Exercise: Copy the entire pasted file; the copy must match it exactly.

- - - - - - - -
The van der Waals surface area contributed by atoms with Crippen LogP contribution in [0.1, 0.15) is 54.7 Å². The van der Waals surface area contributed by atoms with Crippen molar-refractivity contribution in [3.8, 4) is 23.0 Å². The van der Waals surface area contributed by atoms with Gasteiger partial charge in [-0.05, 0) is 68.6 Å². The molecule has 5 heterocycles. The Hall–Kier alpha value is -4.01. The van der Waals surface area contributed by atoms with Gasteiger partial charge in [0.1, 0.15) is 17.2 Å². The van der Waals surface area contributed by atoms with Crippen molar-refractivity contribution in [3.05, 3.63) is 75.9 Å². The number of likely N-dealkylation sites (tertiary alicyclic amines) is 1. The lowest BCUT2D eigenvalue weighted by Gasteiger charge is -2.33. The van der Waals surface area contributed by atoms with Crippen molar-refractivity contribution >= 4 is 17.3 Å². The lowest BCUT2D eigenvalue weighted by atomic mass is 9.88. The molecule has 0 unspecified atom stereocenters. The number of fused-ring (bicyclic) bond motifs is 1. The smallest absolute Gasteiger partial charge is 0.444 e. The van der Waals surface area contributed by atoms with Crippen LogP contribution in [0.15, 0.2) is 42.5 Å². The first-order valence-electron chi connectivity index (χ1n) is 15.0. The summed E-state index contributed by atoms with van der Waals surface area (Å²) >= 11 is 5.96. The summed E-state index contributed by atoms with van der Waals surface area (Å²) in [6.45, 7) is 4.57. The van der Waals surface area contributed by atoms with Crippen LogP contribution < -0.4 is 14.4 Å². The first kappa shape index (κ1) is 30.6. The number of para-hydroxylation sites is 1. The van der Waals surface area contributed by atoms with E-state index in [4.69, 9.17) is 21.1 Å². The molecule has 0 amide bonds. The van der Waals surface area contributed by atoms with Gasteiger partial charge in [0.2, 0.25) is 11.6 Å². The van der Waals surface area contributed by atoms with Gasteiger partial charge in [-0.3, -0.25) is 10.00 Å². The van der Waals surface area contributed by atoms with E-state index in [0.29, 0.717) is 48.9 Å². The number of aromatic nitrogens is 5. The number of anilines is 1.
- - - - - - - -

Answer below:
The van der Waals surface area contributed by atoms with Crippen LogP contribution in [0.1, 0.15) is 54.7 Å². The van der Waals surface area contributed by atoms with Crippen molar-refractivity contribution in [3.8, 4) is 23.0 Å². The van der Waals surface area contributed by atoms with Gasteiger partial charge in [-0.05, 0) is 68.6 Å². The molecule has 5 heterocycles. The Hall–Kier alpha value is -4.01. The van der Waals surface area contributed by atoms with Gasteiger partial charge in [0.1, 0.15) is 17.2 Å². The van der Waals surface area contributed by atoms with Crippen molar-refractivity contribution in [3.05, 3.63) is 75.9 Å². The number of likely N-dealkylation sites (tertiary alicyclic amines) is 1. The lowest BCUT2D eigenvalue weighted by Gasteiger charge is -2.33. The van der Waals surface area contributed by atoms with Crippen molar-refractivity contribution >= 4 is 17.3 Å². The lowest BCUT2D eigenvalue weighted by atomic mass is 9.88. The molecule has 0 unspecified atom stereocenters. The number of fused-ring (bicyclic) bond motifs is 1. The smallest absolute Gasteiger partial charge is 0.444 e. The van der Waals surface area contributed by atoms with Crippen LogP contribution in [0.15, 0.2) is 42.5 Å². The first-order valence-electron chi connectivity index (χ1n) is 15.0. The summed E-state index contributed by atoms with van der Waals surface area (Å²) >= 11 is 5.96. The summed E-state index contributed by atoms with van der Waals surface area (Å²) in [6.45, 7) is 4.57. The van der Waals surface area contributed by atoms with Crippen LogP contribution < -0.4 is 14.4 Å². The first kappa shape index (κ1) is 30.6. The number of para-hydroxylation sites is 1. The van der Waals surface area contributed by atoms with E-state index in [4.69, 9.17) is 21.1 Å². The molecule has 0 amide bonds. The van der Waals surface area contributed by atoms with Gasteiger partial charge in [0.2, 0.25) is 11.6 Å². The van der Waals surface area contributed by atoms with Gasteiger partial charge in [-0.3, -0.25) is 10.00 Å². The van der Waals surface area contributed by atoms with E-state index in [0.29, 0.717) is 48.9 Å². The number of aromatic nitrogens is 5. The number of anilines is 1.